Pope Francis has seemed to favor Ghirlanda’s line of argumentation, bringing in lower-level canonical reforms in line with it.

But the full scope of his support has not been made clear — he has yet to appoint any new lay dicastery prefects since the new constitution was issued nearly a year ago.

While Francis has appointed three women to serve on the Dicastery for Bishops — the Vatican body responsible for episcopal nominations worldwide — even when replacing cardinal prefects in departments which all sides agree could be led by a lay person, like the Dicastery for Education and Culture, Francis has so far opted for traditional clerical appointments.

While many canonists and theologians argue that lay people cannot lead dicasteries like the departments for bishops, clergy, or doctrine, others have pushed for such appointments to be considered.

However, few would on either side dispute Müller’s assertion that a layman or woman could lead the Secretariat of State, since that department oversees the Vatican’s civil jurisdiction over Vatican City, and manages its diplomatic engagement with governments and international bodies — at least in theory.

Yet, despite there being no obvious ecclesiological or theological bar to a lay Secretary of State or sostituto, the move is unthinkable to many — including, apparently, many of those who worked to shape Francis’ reforms.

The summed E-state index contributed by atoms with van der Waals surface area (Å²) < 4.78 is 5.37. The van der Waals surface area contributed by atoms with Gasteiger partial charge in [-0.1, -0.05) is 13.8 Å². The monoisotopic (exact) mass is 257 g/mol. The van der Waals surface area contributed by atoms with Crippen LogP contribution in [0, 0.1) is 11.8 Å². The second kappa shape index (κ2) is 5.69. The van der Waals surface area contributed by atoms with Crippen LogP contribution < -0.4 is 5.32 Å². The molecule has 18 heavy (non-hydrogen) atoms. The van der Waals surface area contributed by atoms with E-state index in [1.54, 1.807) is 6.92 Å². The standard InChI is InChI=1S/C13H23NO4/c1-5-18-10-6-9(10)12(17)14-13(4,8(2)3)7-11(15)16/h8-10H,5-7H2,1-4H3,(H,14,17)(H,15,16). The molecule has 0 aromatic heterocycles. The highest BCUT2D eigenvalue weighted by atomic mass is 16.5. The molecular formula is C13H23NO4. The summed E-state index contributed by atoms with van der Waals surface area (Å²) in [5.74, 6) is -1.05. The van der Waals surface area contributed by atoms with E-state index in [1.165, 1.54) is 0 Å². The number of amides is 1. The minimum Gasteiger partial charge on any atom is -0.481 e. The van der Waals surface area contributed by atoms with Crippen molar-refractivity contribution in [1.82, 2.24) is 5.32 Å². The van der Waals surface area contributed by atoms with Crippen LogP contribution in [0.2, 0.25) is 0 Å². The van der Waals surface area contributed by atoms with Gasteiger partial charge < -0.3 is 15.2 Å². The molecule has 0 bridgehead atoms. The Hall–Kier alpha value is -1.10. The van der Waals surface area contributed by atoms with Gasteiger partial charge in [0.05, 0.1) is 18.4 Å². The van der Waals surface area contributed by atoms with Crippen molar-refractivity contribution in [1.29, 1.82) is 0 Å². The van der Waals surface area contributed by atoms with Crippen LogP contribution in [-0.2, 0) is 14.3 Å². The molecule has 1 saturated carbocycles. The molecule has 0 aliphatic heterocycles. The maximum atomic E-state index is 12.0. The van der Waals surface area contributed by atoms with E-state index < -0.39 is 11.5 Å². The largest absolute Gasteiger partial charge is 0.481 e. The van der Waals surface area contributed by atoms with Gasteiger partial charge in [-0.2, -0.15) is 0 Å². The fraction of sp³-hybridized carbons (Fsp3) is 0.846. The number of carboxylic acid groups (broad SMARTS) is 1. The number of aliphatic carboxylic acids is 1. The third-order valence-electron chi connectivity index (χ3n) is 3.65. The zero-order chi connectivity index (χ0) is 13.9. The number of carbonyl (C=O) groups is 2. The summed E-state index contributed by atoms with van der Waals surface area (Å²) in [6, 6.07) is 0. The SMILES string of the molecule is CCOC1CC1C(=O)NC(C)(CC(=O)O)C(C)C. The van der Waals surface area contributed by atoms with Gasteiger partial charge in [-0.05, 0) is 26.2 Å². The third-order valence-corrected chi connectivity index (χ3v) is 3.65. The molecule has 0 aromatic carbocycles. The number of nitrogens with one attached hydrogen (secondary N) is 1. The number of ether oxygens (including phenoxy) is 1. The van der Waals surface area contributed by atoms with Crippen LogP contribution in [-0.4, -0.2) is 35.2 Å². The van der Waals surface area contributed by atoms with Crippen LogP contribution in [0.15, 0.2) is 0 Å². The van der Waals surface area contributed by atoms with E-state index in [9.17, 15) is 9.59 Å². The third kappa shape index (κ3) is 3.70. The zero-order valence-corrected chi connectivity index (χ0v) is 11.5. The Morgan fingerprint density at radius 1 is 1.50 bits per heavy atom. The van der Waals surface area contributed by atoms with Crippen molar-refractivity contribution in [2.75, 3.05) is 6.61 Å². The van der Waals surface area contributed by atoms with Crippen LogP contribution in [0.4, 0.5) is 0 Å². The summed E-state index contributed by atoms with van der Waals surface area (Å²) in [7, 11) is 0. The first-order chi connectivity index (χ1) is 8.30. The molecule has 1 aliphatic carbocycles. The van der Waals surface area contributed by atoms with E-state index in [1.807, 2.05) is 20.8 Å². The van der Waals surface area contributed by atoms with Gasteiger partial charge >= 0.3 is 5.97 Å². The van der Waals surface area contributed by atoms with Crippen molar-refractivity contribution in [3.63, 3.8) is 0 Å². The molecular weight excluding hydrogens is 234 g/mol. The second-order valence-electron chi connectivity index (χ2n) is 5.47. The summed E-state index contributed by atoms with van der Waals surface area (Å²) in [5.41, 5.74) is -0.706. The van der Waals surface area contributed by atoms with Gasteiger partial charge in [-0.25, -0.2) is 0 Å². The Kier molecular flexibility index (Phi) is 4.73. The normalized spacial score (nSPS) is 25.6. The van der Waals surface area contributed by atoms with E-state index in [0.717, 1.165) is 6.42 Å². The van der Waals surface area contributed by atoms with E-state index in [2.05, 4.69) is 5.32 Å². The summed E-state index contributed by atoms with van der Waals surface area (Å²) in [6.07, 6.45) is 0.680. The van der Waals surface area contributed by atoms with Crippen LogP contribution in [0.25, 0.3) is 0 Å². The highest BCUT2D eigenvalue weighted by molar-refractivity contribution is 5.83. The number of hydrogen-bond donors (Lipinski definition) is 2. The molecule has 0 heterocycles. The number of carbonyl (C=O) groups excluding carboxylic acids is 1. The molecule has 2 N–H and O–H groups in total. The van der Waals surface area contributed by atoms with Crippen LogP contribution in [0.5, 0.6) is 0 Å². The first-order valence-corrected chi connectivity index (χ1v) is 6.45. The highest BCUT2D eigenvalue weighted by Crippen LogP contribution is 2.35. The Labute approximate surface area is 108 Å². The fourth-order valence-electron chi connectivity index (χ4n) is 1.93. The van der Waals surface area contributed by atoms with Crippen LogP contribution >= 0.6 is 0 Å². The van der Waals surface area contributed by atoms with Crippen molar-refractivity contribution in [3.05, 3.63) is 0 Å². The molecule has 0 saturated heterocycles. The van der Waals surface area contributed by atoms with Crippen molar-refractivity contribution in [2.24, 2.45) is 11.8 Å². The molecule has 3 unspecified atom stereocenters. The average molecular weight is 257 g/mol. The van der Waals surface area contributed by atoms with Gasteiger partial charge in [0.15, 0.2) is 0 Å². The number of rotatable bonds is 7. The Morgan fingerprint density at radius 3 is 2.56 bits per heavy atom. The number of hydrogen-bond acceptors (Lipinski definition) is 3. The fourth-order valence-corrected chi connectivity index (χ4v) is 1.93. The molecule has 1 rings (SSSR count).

Understanding that is what makes Müller's joke funny around the Vatican.

Even while the Secretariat of State has no spiritual function and exercises no sacramental authority, in earlier drafts of Praedicate evangelium the secretariat was the only department required to be led by a cardinal.

While that stipulation was dropped from the final draft, the underlying presumption was clear: As the department which coordinates the rest of the curia’s work and collaborates most closely with the pope himself, its two most senior offices function as de facto papal prime minister and chief of staff, respectively, and should be clerics.